UNITED STATES: The National Highway Traffic Safety Administration’s (NHTSA’s) acting head told journalists on Monday that the regulatory organisation is “working really fast” to wrap up the Tesla (TSLA.O) Autopilot probe it started in August 2021.
“We’re investing a lot of resources,” stated Ann Carlson, the acting head of the NHTSA, to journalists outside of a gathering in Washington. She refused to commit to a specific timeframe for when the investigation would be resolved.
“The resources require a lot of technical expertise, actually some legal novelty, and so we’re moving as quickly as we can, but we also want to be careful and make sure we have all the information we need,” she continued.
In June, the NHTSA upgraded its defect investigation into 830,000 Tesla vehicles equipped with the driver assistance feature Autopilot and involving possible crashes with parked emergency vehicles to an engineering analysis.
The action was necessary before the organisation could request a recall. The NHTSA is examining whether Tesla vehicles provide enough assurance that drivers are paying attention.
The agency previously said that the evidence shows the driver in most of the crashes under analysis had complied with Tesla’s alert method, which seeks to compel drivers’ attention, elevating concerns about its effectiveness.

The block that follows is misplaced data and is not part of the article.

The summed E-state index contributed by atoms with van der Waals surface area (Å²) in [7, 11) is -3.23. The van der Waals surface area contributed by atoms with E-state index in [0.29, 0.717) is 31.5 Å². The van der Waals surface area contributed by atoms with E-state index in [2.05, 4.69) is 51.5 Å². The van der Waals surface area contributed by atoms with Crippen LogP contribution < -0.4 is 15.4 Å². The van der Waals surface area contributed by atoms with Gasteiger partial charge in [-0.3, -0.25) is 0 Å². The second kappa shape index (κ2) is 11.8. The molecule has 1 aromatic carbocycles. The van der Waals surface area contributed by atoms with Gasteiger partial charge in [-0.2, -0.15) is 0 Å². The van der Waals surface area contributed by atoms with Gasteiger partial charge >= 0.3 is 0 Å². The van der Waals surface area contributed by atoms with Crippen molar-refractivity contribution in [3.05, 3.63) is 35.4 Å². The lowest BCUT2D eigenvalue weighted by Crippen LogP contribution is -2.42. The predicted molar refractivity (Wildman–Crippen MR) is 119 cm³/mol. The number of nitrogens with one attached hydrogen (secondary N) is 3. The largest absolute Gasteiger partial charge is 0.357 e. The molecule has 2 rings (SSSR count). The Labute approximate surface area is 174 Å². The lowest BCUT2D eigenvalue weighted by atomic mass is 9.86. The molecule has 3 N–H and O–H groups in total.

Elon Musk, the Tesla CEO, alluded to a driver monitoring feature in a tweet he posted on December 31. Carlson said that the agency was speaking with Tesla about this.
Carlson, who had been the agency’s general counsel since early 2021, was appointed acting administrator of the NHTSA in September.
A tweet dated December 31 suggested that anyone who has driven more than 10,000 miles in a Tesla with the “Full Self-Driving” (FSD) software system should be able to turn off the “steering wheel nag,” a notification that asks people to hold the wheel to confirm they are paying attention.
Musk replied: “Agreed, an update is coming in January.”
A “very extensive inquiry” is already underway, Carlson said, and the agency is “conversing with Tesla about this latest communication.”
Tesla didn’t comment immediately. Following a fatal Autopilot crash in 2018, the NTSB criticised Tesla in 2020 for its “ineffective monitoring of driver engagement” and claimed the NHTSA had provided “scant oversight.”
The $15,000 FSD software, which allows Tesla vehicles to park and change lanes autonomously, is a company-sold add-on that expands on the company’s standard “Autopilot” functionality, which allows vehicles to steer, accelerate, and brake while maintaining lane compliance without human input. Both systems make use of the steering wheel monitoring feature.
Last month, the NHTSA said that it had opened two more special probes into crashes involving Tesla vehicles, where it is thought that advanced driver assistance technologies were in use.
Since 2016, the NHTSA has launched more than 30 special probes into Tesla crashes where the use of cutting-edge driver assistance technologies like Autopilot was suspected, and 19 crash fatalities have been recorded.
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